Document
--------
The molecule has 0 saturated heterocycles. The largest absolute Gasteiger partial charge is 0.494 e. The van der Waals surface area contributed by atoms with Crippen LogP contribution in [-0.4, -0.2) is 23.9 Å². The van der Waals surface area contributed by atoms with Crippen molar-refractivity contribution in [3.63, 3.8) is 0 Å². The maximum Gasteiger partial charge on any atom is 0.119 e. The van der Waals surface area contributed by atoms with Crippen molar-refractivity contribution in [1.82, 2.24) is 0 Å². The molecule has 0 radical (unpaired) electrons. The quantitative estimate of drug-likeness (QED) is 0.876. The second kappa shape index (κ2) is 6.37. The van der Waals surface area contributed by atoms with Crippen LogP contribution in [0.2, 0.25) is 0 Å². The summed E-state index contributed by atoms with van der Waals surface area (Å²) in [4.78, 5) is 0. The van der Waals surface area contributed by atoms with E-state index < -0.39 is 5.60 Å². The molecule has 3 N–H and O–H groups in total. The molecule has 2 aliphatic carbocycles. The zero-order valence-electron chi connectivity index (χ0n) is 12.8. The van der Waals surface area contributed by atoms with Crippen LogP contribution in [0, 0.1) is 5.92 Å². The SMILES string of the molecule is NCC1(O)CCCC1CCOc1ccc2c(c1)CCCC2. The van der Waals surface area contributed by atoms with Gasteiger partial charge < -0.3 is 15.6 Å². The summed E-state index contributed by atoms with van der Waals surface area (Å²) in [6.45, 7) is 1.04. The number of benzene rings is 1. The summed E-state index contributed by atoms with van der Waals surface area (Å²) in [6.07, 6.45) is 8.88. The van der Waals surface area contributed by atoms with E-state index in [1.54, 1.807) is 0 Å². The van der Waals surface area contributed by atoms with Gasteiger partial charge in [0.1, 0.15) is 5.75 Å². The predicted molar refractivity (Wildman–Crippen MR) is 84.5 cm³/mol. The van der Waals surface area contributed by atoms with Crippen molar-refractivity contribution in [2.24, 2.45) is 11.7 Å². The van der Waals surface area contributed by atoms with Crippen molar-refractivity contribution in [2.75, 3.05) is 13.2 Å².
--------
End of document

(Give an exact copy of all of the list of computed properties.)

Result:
The molecule has 0 saturated heterocycles. The largest absolute Gasteiger partial charge is 0.494 e. The van der Waals surface area contributed by atoms with Crippen LogP contribution in [-0.4, -0.2) is 23.9 Å². The van der Waals surface area contributed by atoms with Crippen molar-refractivity contribution in [3.63, 3.8) is 0 Å². The maximum Gasteiger partial charge on any atom is 0.119 e. The van der Waals surface area contributed by atoms with Crippen molar-refractivity contribution in [1.82, 2.24) is 0 Å². The molecule has 0 radical (unpaired) electrons. The quantitative estimate of drug-likeness (QED) is 0.876. The second kappa shape index (κ2) is 6.37. The van der Waals surface area contributed by atoms with Crippen LogP contribution in [0.2, 0.25) is 0 Å². The summed E-state index contributed by atoms with van der Waals surface area (Å²) in [4.78, 5) is 0. The van der Waals surface area contributed by atoms with E-state index < -0.39 is 5.60 Å². The molecule has 3 N–H and O–H groups in total. The molecule has 2 aliphatic carbocycles. The zero-order valence-electron chi connectivity index (χ0n) is 12.8. The van der Waals surface area contributed by atoms with Crippen LogP contribution in [0, 0.1) is 5.92 Å². The SMILES string of the molecule is NCC1(O)CCCC1CCOc1ccc2c(c1)CCCC2. The van der Waals surface area contributed by atoms with Gasteiger partial charge < -0.3 is 15.6 Å². The summed E-state index contributed by atoms with van der Waals surface area (Å²) in [6.45, 7) is 1.04. The number of benzene rings is 1. The summed E-state index contributed by atoms with van der Waals surface area (Å²) in [6.07, 6.45) is 8.88. The van der Waals surface area contributed by atoms with E-state index in [1.54, 1.807) is 0 Å². The van der Waals surface area contributed by atoms with Gasteiger partial charge in [0.1, 0.15) is 5.75 Å². The predicted molar refractivity (Wildman–Crippen MR) is 84.5 cm³/mol. The van der Waals surface area contributed by atoms with Crippen molar-refractivity contribution in [2.24, 2.45) is 11.7 Å². The van der Waals surface area contributed by atoms with Crippen molar-refractivity contribution in [2.75, 3.05) is 13.2 Å².